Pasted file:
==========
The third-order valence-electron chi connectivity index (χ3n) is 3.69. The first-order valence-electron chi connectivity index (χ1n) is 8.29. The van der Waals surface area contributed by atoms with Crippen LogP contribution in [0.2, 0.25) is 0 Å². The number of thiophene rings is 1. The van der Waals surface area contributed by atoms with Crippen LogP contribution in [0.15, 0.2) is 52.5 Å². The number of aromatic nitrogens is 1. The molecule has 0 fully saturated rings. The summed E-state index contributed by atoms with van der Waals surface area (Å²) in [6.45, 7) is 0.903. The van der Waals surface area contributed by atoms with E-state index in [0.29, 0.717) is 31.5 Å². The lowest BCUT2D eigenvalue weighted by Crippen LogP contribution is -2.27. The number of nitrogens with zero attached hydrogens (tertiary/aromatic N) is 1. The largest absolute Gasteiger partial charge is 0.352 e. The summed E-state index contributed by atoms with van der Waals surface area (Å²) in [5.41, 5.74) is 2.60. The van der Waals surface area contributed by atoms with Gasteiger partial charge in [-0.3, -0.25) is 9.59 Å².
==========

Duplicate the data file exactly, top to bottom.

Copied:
The third-order valence-electron chi connectivity index (χ3n) is 3.69. The first-order valence-electron chi connectivity index (χ1n) is 8.29. The van der Waals surface area contributed by atoms with Crippen LogP contribution in [0.2, 0.25) is 0 Å². The number of thiophene rings is 1. The van der Waals surface area contributed by atoms with Crippen LogP contribution in [0.15, 0.2) is 52.5 Å². The number of aromatic nitrogens is 1. The molecule has 0 fully saturated rings. The summed E-state index contributed by atoms with van der Waals surface area (Å²) in [6.45, 7) is 0.903. The van der Waals surface area contributed by atoms with E-state index in [0.29, 0.717) is 31.5 Å². The lowest BCUT2D eigenvalue weighted by Crippen LogP contribution is -2.27. The number of nitrogens with zero attached hydrogens (tertiary/aromatic N) is 1. The largest absolute Gasteiger partial charge is 0.352 e. The summed E-state index contributed by atoms with van der Waals surface area (Å²) in [5.41, 5.74) is 2.60. The van der Waals surface area contributed by atoms with Gasteiger partial charge in [-0.3, -0.25) is 9.59 Å².